Catholics and Yoga
An Inspirational Story
As a Catholic contributor, I never write for human respect. If that were my purpose, I would have already curtailed writing. Because my intent is to speak the truth, I never expect a pat on the back. But I maintain it pleases me to learn that my work does not always fall on deaf ears. Like most Christian writers I have encountered admirers and detractors. The positive feedback has been rewarding, but one specific incident is prominent amid the others.
One morning while checking my message machine, I heard a female voice announce, “I’m searching for the Catherine Marie Rhodes that writes for Catholic websites.” From her amiable tone, I sensed she was not a detractor and I returned her call.
When I phoned her, she introduced herself and will be referred to herein as “Mary.” She indicated she had read some of my articles and wanted to ask a question about the “New Age” dilemmas prevalent in her hometown. Though Mary and I had just met, it was soon apparent our passions were considerably alike!
Next, Mary shared a very inspirational story with me. She had discovered that a nearby Catholic parish in Fort Myers, Florida, was offering Yoga classes in the Adoration Chapel. Mary and a few friends including a relations manager from Relevant Radio arrived at Pope John XXIII parish on the morning of February 5, 2007. After arriving Mary proceeded into the church and lightly sprinkled holy water and blessed salt in the church before the Yoga classes commenced. Then she entered the parking lot to distribute leaflets about Yoga, to approximately 25 women as they arrived for the classes. Mary reasoned the women probably did not understand the dangers inherent in Yoga and she wanted to offer guidance. While distributing the literature Mary was confronted by the Yoga teacher (the Deacon’s wife). The Yoga teacher told Mary, “I wish that you would leave Church property.” Mary in turn professed the same wish to the instructor.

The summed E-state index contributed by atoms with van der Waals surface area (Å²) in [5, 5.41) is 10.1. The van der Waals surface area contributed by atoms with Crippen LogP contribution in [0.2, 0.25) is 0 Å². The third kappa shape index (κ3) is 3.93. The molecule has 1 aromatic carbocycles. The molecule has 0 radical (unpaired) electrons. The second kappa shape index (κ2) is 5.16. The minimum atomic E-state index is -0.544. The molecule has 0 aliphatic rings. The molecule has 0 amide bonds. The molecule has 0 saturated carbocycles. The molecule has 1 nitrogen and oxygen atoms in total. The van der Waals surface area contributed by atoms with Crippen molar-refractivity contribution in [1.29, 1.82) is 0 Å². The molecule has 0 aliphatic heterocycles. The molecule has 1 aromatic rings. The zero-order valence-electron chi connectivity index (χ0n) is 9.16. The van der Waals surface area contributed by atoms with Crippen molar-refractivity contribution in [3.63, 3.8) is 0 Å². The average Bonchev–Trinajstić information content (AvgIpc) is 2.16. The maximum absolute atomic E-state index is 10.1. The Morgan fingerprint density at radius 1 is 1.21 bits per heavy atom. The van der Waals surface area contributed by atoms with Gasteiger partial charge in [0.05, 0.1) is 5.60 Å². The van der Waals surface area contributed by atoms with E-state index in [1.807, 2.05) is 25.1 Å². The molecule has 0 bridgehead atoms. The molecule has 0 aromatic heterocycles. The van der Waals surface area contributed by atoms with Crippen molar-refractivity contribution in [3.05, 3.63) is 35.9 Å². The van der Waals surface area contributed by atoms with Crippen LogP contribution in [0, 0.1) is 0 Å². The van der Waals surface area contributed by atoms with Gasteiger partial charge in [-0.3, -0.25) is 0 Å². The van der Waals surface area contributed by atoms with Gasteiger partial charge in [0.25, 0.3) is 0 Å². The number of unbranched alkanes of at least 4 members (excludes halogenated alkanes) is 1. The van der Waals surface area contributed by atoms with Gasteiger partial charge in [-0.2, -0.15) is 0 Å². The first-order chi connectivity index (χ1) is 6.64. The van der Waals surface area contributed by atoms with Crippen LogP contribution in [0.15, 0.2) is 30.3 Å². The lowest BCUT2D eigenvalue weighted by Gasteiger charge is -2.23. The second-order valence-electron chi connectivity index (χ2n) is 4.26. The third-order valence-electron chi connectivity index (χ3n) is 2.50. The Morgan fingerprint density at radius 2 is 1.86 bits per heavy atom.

A few minutes after the guru reentered the church, Mary recited the Blessed St. Michael’s prayer and reentered the church as well. She slowly opened the door to the Adoration Chapel and was horrified by what she witnessed. The Chapel was dark with the exception of a few dimly lit recessed lights. Mary thought, “I’ve never seen an aerobics class like this before near a consecrated altar.”Mary noticed the women were dressed in leotards and slouched on their Yoga mats in a half circle, or crescent moon position. The teacher/guru was advising the participants to visualize “love and light.” Writers Note: The meditative phase of Yoga begins with fixing the mind on one object which may be anything whatsoever. Mary viewed signs that advertised Yoga products and Yoga classes and noticed a table adorned with a basket for donations. As Mary began taking photos, the women seemed to snap out of their trances and became irate. After a few minutes of insults hurled at Mary, she closed the Chapel door and left.
As Mary headed to the church parking lot to depart, she learned that the guru and her followers had summoned the police. After Mary and her friends spoke to the substitute priest (the Pastor was not available), he communicated to the police that there was not a problem, and the police retreated.